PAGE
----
Three specific things will help you get the very best results in your new role as a step dad.
Almost one third of children will live in a step family before the age of 18. That means there are increasing numbers of people becoming step parents every day. Becoming a stepdad can be an incredibly positive and rewarding experience, or it can be one of the worst nightmares you can ever experience.
Many stepdads believe that the new challenges and stresses of taking on this role are unavoidable. The truth is that many of the negative outcomes experienced in stepfamilies are completely avoidable.
If you want to have the best possible experiences and avoid the landmines, there are some specific things to know and do to get the very best results in your stepdad experience.
Knowing is half the battle and believe me, not knowing what you are up against can translate into one battle after another.
Most people can agree that genuine, lasting relationships grow and develop over time. They do not just appear one day because we want them to show up. When the growth of a romantic relationship evolves into marriage, many of the relationship dynamics change. This is most certainly true when either person has kids.
It’s important to remember in the stepdad journey that in the same way your romantic relationship developed over time, strong, healthy relationships with your stepchildren also take time to develop.
Auto pilot thinking can wreck your relationships.
As with a lot of parenting decisions, many people default to their autopilot, subconscious thinking. This is the thinking that comes from our own past experiences and what we’ve added to our subconscious as “the way things ought to happen.”
For example, if you grew up in a home with a step-parent, chances are extremely high that the experiences you had in that relationship, good and bad, will settle in your subconscious and pop up again when you are in the same experience as an adult.
The good news is that if you had a very positive step-parent experience, then most likely if you find yourself in that same role as an adult, you will tend to replicate the type of interactions, attitudes, and beliefs that allowed you and your stepparent to get along very well.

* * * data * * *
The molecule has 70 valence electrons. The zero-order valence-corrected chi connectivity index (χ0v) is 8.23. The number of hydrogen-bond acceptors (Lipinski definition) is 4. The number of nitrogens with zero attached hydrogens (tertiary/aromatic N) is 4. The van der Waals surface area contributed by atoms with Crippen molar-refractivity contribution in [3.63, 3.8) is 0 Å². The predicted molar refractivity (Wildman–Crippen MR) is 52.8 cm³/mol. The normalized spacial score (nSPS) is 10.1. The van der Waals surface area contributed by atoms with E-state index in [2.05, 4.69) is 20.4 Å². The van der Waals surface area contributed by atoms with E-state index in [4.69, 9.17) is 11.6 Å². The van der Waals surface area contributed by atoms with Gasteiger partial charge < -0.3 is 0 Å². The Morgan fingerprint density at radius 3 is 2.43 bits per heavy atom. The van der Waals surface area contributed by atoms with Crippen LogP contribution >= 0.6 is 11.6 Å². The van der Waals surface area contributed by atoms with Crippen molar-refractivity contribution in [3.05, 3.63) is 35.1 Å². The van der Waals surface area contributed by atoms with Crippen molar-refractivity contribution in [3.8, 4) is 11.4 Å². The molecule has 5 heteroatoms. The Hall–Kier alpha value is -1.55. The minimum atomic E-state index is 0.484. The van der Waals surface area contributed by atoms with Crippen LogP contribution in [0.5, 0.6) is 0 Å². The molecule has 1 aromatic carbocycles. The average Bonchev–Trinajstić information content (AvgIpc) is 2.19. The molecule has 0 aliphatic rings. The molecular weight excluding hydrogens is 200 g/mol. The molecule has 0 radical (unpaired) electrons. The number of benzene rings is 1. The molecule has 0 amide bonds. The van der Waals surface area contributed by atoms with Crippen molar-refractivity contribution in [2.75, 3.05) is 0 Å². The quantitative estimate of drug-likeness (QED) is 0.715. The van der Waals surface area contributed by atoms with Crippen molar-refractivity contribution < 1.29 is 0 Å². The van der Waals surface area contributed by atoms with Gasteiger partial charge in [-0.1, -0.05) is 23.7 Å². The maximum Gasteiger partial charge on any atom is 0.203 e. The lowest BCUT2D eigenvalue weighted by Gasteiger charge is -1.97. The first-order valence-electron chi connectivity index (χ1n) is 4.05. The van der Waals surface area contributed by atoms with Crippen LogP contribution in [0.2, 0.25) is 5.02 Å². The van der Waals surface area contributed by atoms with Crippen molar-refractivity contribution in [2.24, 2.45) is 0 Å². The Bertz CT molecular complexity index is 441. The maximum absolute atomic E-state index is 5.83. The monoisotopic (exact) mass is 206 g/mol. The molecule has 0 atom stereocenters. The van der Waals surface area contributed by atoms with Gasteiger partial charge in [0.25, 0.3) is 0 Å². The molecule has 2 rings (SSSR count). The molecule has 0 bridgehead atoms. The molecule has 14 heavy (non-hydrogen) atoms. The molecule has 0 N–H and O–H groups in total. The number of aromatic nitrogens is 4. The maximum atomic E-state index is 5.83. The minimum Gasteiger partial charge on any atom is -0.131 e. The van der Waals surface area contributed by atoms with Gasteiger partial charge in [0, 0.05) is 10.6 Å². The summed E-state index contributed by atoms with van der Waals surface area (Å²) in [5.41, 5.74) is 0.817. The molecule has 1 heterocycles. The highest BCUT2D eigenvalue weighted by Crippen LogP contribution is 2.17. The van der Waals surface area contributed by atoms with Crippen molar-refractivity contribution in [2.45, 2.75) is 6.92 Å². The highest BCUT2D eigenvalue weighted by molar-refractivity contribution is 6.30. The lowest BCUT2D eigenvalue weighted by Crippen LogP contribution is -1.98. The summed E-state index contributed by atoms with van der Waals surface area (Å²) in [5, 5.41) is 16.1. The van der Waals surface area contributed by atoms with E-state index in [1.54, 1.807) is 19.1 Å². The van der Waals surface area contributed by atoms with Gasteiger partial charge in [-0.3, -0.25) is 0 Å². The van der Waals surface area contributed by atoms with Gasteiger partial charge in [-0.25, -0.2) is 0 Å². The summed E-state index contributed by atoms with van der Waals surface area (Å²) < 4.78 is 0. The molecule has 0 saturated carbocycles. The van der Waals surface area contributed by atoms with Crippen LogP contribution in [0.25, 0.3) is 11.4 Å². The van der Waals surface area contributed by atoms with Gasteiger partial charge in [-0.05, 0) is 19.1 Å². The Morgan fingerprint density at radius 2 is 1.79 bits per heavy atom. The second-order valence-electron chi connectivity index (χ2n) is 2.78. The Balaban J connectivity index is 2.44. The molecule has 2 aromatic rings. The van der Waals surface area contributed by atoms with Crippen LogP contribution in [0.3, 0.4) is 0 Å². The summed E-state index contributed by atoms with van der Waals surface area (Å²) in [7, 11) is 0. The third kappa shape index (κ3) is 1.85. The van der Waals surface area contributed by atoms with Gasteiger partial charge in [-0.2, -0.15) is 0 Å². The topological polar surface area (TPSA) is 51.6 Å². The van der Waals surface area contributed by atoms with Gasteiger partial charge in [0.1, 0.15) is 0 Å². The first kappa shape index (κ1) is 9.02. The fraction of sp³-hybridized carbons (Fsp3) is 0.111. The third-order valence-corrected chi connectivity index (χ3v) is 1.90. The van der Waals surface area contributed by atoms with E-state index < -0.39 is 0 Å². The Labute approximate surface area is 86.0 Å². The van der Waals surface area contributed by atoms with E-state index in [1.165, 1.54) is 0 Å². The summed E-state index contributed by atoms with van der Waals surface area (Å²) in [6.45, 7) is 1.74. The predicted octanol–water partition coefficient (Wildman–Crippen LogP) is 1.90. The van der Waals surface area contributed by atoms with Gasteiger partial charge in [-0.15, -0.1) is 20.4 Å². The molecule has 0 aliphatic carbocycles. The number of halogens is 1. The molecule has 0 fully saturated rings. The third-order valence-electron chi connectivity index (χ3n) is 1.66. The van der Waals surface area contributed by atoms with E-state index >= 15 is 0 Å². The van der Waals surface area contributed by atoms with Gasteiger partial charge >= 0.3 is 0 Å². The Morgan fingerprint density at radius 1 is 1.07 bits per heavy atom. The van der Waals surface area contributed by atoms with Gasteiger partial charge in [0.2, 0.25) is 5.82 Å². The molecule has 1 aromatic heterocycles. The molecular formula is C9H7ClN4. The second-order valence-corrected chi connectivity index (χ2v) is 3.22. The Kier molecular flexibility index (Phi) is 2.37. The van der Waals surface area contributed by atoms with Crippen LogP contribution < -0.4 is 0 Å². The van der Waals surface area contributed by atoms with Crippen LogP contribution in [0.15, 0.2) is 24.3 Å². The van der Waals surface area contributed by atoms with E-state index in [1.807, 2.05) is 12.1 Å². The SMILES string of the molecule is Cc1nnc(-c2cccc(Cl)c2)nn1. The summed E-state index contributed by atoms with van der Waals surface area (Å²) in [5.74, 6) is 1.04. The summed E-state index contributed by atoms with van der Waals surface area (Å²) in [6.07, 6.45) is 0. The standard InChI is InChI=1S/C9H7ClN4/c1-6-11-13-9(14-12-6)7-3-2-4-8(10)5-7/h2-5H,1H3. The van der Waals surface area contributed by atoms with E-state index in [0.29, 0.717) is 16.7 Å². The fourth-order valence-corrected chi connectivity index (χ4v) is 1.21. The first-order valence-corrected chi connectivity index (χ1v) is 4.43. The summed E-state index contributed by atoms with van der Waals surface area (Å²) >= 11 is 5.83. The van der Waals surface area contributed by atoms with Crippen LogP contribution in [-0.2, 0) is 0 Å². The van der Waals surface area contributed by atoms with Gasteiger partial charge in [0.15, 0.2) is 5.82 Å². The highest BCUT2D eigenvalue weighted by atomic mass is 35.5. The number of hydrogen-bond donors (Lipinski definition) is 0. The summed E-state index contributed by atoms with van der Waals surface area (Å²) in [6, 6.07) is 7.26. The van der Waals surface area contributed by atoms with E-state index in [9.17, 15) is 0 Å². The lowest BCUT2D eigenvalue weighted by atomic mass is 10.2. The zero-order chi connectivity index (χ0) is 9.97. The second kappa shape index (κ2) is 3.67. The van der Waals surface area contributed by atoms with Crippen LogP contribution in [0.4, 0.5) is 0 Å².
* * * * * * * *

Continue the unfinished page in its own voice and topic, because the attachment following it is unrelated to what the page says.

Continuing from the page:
But on the other hand, if your step-parent experience when you were a child was filled with a lot of resentment, disrespect, and tension, the chances are equally as high that you will tend to repeat, however subconsciously, those kinds of interactions.
There are many questions in the minds of stepdads.
Most often, the questions that new stepdads have are “What is my role?” “What are the expectations?” and “Will they like me?”
In a recent study in the Families in Society Journal, the authors wanted to find out more about step parenting attitudes and expectations. Specifically, they looked at attitudes and expectations in step-families and how those impacted how well the families functioned.
They found three important indicators that are certain to create a poorly functioning step-family and that should be avoided:
- Adults in step-families who place top priority on their own biological children
- Step-parents who expect their stepchildren to be obedient to them
- Step-parents who believe that the children interfere with the romantic relationship
So what does this all mean?
Let’s dig a little deeper into these three trouble spots for step-families.
- Adults in step-families who place top priority on their own biological children. The new step-parent can easily become critical and disappointed when this happens. It is especially disappointing to the new step-parent if their expectation was that there would be strong and equal treatment given to everyone in the blended family.